How does this leadership strike you, this new leadership in China?

GORDON CHANG, AUTHOR, "THE COMING COLLAPSE OF CHINA": Well, I think the problem, though, is that the Communist Party is splintering, and we've seen dramatic evidence of this in the last couple weeks. So I'm not so sure that it really matter who the leaders are.

You know, when you're the leader of the Communist Party of China, you act under certain institutional constraints, which are very important. And right now the hard-liners are in control in China, and that means that Xi Jinping, whether he's a liberal, a democrat or a hard-liner, has got to act with the prevailing views in Beijing, and that's really the most important thing.

ZAKARIA: How is the Communist Party changing? Let's just start with this fascinating thing that seems to have happened last week, which is Bo Xilai, the party secretary in Chongqing, sort of China's Chicago, if you will, very popular guy, had been cracking down on crime, had got into a spat with the chief of police, who then went to the U.S. consulate, asked for asylum, was turned down. What is going on?

CHANG: We'd love to know. I mean, what happened is that essentially we had the top cop go to another province and try to defect to the United States, probably with documents, maybe with documents relating to Bo Xilai's wife. This is really fascinating.

And what is even more interesting is that Bo Xilai sends security troops, who are armed, across provincial lines. He invades another province, Szechuan, in order to try to get this top cop, Wang Lijun, back. This really, you know, we talked about our politics being corrosive and dysfunctional? I mean, this -- we don't have a candle -- light a candle to China's, in terms of really what's going on there.

This probably will be controllable, but we don't know, because this is the first transition in the history of the People's Republic that has not been masterminded by Deng Xiaoping. And that means that there's no real elder behind all of this to be -- keep the kids in line.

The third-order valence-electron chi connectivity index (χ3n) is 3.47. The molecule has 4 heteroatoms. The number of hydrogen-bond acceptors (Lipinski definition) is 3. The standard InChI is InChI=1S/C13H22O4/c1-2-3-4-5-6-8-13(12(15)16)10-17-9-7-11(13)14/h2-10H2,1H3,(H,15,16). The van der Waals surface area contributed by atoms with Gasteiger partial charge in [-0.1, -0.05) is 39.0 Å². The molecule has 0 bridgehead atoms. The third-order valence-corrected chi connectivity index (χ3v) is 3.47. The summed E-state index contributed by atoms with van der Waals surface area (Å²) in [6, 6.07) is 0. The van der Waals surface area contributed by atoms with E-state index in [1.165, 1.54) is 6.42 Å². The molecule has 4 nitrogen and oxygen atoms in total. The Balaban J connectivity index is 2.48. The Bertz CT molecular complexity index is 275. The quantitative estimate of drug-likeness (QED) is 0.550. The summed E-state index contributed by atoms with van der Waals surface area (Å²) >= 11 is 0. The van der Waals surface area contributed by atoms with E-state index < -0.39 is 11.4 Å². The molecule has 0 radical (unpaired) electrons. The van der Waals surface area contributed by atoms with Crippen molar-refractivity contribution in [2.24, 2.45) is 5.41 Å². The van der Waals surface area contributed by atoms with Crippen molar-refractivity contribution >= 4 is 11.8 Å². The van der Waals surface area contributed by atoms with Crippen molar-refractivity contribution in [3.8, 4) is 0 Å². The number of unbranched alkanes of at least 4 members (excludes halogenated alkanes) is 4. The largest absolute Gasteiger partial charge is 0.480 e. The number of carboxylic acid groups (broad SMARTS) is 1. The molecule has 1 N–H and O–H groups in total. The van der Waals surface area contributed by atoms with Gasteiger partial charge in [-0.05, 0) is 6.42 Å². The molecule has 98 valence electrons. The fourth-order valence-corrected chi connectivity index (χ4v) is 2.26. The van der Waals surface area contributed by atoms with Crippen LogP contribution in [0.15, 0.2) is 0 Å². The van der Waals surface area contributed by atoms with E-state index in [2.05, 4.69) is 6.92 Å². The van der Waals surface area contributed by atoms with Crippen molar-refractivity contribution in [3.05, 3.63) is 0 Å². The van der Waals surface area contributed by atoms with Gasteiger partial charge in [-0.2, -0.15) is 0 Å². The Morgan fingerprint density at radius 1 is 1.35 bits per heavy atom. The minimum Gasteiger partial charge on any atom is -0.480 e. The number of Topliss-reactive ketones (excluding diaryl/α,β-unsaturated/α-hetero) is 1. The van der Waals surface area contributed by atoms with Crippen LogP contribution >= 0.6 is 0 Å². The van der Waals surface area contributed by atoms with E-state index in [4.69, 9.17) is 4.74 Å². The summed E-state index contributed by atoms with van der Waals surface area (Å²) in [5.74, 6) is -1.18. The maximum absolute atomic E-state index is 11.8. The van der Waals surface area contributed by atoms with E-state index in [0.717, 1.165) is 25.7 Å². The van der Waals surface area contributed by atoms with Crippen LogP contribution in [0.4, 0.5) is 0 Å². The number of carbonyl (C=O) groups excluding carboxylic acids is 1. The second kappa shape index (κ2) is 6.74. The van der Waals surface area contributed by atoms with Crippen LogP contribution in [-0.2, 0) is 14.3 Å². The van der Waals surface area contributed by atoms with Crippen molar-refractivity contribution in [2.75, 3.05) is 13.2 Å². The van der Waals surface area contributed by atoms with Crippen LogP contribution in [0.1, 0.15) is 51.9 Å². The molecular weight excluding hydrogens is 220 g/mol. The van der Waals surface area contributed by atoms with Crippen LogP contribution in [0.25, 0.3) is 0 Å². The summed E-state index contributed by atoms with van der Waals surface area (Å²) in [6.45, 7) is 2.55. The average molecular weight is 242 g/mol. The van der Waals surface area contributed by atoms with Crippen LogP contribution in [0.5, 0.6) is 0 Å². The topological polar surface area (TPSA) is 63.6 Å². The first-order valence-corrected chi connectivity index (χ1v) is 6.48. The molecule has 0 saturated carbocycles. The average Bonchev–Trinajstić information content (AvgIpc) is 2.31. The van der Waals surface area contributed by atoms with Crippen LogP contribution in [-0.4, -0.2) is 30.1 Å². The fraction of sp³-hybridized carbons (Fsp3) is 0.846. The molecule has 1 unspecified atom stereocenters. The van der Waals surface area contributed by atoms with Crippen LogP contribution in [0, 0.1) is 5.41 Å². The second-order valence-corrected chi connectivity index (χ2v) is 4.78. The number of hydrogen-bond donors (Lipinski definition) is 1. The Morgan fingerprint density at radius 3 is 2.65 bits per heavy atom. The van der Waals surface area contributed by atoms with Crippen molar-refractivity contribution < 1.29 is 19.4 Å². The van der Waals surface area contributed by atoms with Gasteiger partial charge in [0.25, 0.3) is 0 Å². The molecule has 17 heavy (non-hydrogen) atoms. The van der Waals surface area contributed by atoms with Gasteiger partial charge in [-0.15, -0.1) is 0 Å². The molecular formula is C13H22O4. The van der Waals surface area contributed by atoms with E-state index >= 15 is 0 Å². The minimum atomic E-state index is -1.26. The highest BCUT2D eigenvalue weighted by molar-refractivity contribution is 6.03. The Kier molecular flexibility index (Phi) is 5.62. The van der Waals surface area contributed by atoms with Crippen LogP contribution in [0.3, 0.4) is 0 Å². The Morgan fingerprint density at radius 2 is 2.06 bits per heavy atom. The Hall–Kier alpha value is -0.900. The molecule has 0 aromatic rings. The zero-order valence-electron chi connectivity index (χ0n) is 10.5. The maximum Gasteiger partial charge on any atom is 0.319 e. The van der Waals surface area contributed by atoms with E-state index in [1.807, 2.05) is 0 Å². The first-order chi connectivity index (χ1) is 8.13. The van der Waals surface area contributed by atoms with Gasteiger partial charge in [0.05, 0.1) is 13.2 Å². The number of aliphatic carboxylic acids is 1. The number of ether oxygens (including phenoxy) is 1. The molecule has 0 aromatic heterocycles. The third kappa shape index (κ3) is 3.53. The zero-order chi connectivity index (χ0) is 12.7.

FALLOWS: I'd make a point -- I agree the Communist Party is in considerable turmoil, and that its nature matters more than the individual. There's one thing that Xi Jinping said at the lunch that I attended that I thought was significant and different from his predecessors. He talked at some length about his own personal experience in Iowa.

And these couple days he spent there in the 1980s seemed to have made a huge impression on him. And one doesn't want to romanticize this too much, but I was impressed in living in China how much it mattered that rising generations of Chinese financial and increasingly governmental people had experience here. It doesn't change the nature of the Communist state, but it's very different from Hu Jintao and Wen Jiabao.

ZAKARIA: Fascinating. When we come back, we're going it talk more about China and the U.S. And also China's own domestic future, when we come back.


ZAKARIA: Welcome back. We're discussing China with Gordon Chang, James Fallows and Roderick MacFarquhar.

Gordon, you wrote a book called "The Coming Collapse of China." And, you know, they say about predictions, never make predictions with a specific date.

And you had a specific date and said China was going to collapse in 2011; 2011 came, it didn't happen, you doubled down and you said it's going to happen in 2012. I guess the simplest question is why were you wrong? Is there something you've learned about it?

CHANG: Well, I think there were a couple reasons. First of all, I focused in on China's accession to the World Trade Organization. And I thought that foreign businesses and foreign governments would be tougher on compliance.

And then they weren't, because they wanted the -- saw the opportunities in the China market. And so they allowed China really to continue with some very predatory trade practices.

ZAKARIA: What is the fundamental weakness you saw in China that led you to this, and do you think it still exists?